How to Sleep Your Way to The Top
From Oscar winners and Nobel laureates to MVPs and gold medalists, many of the world’s most-admired men use sleep as their secret weapon. It helps them perform at their peak — on the job, or in the company of friends and family — ensuring that life is always great and never a grind. What can copying their snoozing styles do for you? The examples that follow tell the tale:
This four-time Super Bowl champion reportedly goes to bed at 8:30 p.m. every night and sleeps for at least nine hours.
- Benefit: In an interview, Brady said he follows this schedule because “I want to be the best I can be every day. I want to be the best I can be every week. I want to be the best I can be for my team-mates.”
- Tip: If 8:30 p.m. sounds too early for you, no problem. As long as it’s reasonable, the hour you start sleeping isn’t as important as going to bed at around the same time every night.
This Oscar-winning actor gets at least eight hours a night, saying less leaves him feeling less than 100 per cent. When you’re playing opposite Jennifer Lopez, Kate Hudson and Jennifer Garner, well, you want to be on your game.
- Benefit: We’re not saying McConaughey should thank a good night’s sleep for his Brazilian-model wife, Camila Alves, but it could only have helped him, right?
- Tip: On that note, the bedroom should be a sanctuary for slumber and sex. No TVs, smartphones, tablets and laptops allowed!
As a gold medal-winning Olympic rower, this Champion for the Canadian Men’s Health Foundation makes sure to get at least nine hours of sleep a night. Now, working as a corporate speaker and trainer, he goes to bed at 8 p.m. and wakes between 4 and 5 a.m.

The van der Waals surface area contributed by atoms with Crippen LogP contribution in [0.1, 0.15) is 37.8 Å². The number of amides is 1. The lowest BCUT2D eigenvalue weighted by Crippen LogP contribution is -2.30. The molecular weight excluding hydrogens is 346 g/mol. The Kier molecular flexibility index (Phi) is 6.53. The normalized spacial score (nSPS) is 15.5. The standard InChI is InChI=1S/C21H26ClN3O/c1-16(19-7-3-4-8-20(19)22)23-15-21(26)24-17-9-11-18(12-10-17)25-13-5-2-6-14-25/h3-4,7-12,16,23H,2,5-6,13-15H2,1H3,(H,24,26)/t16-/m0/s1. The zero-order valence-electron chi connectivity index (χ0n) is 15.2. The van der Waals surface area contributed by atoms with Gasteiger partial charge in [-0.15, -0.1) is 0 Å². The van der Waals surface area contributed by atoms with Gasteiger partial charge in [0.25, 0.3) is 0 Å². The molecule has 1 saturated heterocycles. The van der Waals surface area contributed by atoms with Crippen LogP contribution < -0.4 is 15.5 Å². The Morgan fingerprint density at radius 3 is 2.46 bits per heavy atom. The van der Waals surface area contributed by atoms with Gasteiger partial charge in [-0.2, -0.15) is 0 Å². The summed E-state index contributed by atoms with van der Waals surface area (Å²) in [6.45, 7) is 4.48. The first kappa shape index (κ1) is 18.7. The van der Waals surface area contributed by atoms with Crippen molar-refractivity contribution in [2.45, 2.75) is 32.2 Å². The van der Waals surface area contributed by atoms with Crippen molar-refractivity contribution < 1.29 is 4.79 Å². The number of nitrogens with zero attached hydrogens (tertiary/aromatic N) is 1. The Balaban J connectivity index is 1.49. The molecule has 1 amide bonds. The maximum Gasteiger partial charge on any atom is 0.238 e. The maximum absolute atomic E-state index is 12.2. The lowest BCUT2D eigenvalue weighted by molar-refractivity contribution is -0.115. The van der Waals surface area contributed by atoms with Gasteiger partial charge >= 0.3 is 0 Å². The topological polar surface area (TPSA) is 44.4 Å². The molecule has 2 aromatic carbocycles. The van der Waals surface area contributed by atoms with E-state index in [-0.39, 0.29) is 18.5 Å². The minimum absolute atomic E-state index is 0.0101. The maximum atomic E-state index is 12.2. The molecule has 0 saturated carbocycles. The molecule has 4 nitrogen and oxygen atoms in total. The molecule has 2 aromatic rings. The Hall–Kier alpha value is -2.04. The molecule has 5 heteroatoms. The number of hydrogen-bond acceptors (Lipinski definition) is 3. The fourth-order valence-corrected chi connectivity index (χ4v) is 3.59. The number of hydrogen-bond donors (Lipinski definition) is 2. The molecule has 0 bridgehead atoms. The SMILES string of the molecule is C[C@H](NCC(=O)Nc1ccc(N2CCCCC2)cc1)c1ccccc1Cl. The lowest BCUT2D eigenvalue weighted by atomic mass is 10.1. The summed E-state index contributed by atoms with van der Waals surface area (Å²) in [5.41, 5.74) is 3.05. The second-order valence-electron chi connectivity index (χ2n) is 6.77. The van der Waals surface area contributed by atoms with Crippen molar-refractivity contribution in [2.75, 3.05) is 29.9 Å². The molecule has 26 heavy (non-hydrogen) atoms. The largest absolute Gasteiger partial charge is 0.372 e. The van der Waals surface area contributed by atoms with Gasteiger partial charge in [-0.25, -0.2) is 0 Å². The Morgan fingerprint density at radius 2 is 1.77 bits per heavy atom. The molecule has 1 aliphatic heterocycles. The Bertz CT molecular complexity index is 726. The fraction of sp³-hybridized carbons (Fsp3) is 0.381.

- Benefit: As Adam says, “great sleep boosts my productivity at the office, while also helping me reach for my goal of being the best dad possible.”
- Tip: Again, when it comes to the bedroom, hot stuff should be reserved for rolling in the hay. It should be cooler than the rest of your home, about 15-18 degrees Celsius.
THE DALAI LAMA
This beloved Tibetan monk was once quoted as saying that “sleep is the best meditation,” and he certainly practices what he preaches. He typically sleeps soundly for eight or nine hours each night to stay rested, calm and relaxed.
- Benefit: Reducing stress and sleeping go hand in hand. Just look at the Dalai Lama!
- Tip: Buddhist monks have the right idea when it comes to saying no to alcohol and yes to sleep. Turns out the sedative effects of booze actually thwart a good snooze.
Canada’s two-time NBA MVP reportedly sleeps 10 hours a night, and naps for as long as two hours on game days. “Diet and sleep are probably the two biggest tools to recover — definitely something that’s hard to do when you’re traveling a lot,” he once told the New York Times.
- Benefit: While long naps may not be realistic for most guys, studies have shown that short daytime snoozes, between 20 and 30 minutes in length, boost alertness and performance without leaving you feeling groggy or interfering with nighttime sleep.
- Tip: Evening tip-offs probably helped Nash fit in some down time before bed. Exercise makes you physically tired, which helps you sleep, but exercise right before bedtime does the opposite because it boosts your adrenaline levels.